Let us pause in life’s pleasures and count its many tears, While we all sup sorrow with the poor; There’s a song that will linger forever in our ears; Oh, hard times come again no more.
’Tis the song, the sigh of the weary. Hard times, hard times, come again no more. Many days you have lingered around my cabin door; Oh, hard times come again no more.
While we seek mirth and beauty and music light and gay, There are frail forms fainting at the door; Though their voices are silent, their pleading looks will say, Oh, hard times, come again no more.
’Tis the song, the sigh of the weary. Hard times, hard times, come again no more. Many days, you have lingered around my cabin door; Oh, hard times come again no more.
—“Hard Times” by Stephen Foster
I wish that’s how it worked, that if just figured out the right song to sing, or the right prayer to say, that a magical box of light would open. I wish God were like a bubble-gum-ball machine and if I stuck in a quarter, I’d get out the exact color and flavor of candy I wanted. But that’s not how it works.
It’s been a hard year. We lost friends. They betrayed us, because we were so awfully selfish sometimes. Our kids got sick. Our parents got sick. Our pets were sent off to farms way out in the country.
Our husbands abandoned us. Our wives stopped needing us. Houses burned. Relationships burned. Communities were flooded and torn apart by hunger, and wind, and rain, and metal, raining down like fire from the sky.
Before I actually got paid to write for a living, I was a chef and a baker for many years, ten of which were at Big Lake Youth Camp just outside Sisters, Oregon. Hutchmoot, reminds me a lot of camp, not just because I’m cooking for 400 people again, but because days were full — wake boarding, and mountain biking, softball, capture the flag, horseback riding, and so much singing. And yes, meals were important too, but we couldn’t let them get in the way of the other adventures.
From start to finish, meals took twenty minutes. To this day, I marvel at how that was accomplished. Campers filed in, their food waiting for them as they arrived, and 20 minutes later, 400 people had finished dining, wiped off their tables, and were off to their next activity.
Big Lake was also a Seventh-day Adventist Camp, and Adventists observe a Sabbath, very similar to the Jews, setting aside a specific twenty-four hours from Friday sunset to Saturday sunset to rest and connect with God and one another. But Sabbath dinner at camp was still in and out in twenty minutes and didn’t feel very restful or set aside.
At some point we decided we wanted to honor a Sabbath, one that we, at least intellectually, believed in. We intentionally set aside an hour —one whole hour — for people to eat, commune, to enjoy each other’s company.
The first week we did it everyone was done eating and ready to leave in twenty minutes. It was awfully uncomfortable as we asked everyone to remain seated, to stay, and spend time with one another. We had forgotten how to do it. It got better, easier maybe, after weeks, after years of doing it, after years of being asked to slow down, to rest, to enjoy one another’s company, for a few moments to simply be.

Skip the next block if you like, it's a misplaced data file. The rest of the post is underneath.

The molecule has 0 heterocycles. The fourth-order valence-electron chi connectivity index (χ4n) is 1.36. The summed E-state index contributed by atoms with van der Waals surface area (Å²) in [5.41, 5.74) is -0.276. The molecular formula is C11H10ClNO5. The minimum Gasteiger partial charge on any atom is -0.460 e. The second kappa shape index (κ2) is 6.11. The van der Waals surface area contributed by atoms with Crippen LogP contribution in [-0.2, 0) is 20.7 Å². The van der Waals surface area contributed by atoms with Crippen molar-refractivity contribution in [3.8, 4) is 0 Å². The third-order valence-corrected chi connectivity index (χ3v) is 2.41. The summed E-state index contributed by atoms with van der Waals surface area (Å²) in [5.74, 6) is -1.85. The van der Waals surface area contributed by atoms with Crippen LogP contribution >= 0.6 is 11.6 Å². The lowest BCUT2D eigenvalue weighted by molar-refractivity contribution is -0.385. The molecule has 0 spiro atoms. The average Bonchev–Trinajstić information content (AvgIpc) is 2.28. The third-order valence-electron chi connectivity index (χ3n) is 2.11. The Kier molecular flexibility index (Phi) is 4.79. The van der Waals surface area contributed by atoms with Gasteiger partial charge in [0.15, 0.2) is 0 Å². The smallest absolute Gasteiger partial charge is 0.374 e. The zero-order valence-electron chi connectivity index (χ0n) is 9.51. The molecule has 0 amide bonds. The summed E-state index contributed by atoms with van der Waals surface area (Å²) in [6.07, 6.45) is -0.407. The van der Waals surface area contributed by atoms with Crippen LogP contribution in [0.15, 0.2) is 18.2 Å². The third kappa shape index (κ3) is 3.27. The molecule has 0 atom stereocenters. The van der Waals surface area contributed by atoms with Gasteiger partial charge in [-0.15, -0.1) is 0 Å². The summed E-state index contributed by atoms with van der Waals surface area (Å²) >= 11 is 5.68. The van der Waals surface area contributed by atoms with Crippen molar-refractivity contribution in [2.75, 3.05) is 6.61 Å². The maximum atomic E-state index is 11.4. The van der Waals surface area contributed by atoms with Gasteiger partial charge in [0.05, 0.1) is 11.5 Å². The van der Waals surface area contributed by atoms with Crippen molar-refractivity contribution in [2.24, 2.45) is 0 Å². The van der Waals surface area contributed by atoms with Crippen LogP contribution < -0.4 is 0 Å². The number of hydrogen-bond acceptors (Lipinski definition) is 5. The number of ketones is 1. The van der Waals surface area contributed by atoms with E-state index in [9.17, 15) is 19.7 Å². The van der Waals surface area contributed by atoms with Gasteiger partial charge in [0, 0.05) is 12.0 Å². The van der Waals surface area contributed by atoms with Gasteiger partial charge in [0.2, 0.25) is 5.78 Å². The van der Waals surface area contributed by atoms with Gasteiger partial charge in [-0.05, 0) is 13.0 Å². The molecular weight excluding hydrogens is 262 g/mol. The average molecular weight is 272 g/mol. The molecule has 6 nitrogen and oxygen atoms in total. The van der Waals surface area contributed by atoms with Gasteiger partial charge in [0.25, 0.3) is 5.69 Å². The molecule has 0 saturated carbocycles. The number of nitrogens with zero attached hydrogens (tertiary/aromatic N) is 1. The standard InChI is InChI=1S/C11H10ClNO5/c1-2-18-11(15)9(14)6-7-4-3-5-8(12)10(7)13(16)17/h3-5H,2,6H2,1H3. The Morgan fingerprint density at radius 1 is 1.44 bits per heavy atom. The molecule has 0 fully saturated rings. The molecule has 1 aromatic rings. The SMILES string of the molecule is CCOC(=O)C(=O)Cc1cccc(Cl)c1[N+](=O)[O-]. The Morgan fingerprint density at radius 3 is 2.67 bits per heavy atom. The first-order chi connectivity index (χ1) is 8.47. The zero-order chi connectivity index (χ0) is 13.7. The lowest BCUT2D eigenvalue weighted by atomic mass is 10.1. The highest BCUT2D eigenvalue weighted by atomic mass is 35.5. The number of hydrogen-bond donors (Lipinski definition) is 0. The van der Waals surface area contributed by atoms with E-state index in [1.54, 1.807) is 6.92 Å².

As a commandment, Sabbath is mentioned a couple of times to the Jews. One of course is in Exodus in the first reading of the ten commandments. In verse eleven it says that God made the world and all that was in it, and called it good. And so after six days of creating, on the seventh day he rested and blessed it and made it holy. It’s mentioned again in Deuteronomy, chapter five. Remember the Sabbath day, for once you were slaves in Egypt, but the Lord brought you out with a mighty hand and an outstretched arm. Once you were slaves, but now you are free.
Tonight we have the Sabbath meal from Big Lake Youth Camp, the one we used to learn to connect with each other again, to slow down, to rest, to enjoy a few moments pause in communion with God and one another, to, as so many in this fellowship have said, push back against the darkness.
Like in Narnia, when the winter is melting, and the brethren are feasting and the witch finds them in their merriment. “It is true,” the squirrel says defiantly. “This feast was a gift.” It is not just food, after all, that she is so upset at, but their protest against the darkness, that in their togetherness lies a belief that good will win in the end.
I’m afraid not even this special commandment is a box of magic light. I do my best, most weeks, to observe a Sabbath, and life is still so hard sometimes. And I know, they’re just bowls soups.
But I hope that as we feast from these coffers, you are reminded that there is so much good, so much good that we are working together to create in this world, that in creating and enjoying creation, we are adding our own magic light to the story. I know, I know they’re just bowls of soup, but I hope that through them you are reminded that with a mighty hand and outstretched arm, God saved you, that you were once slaves, but now you are free.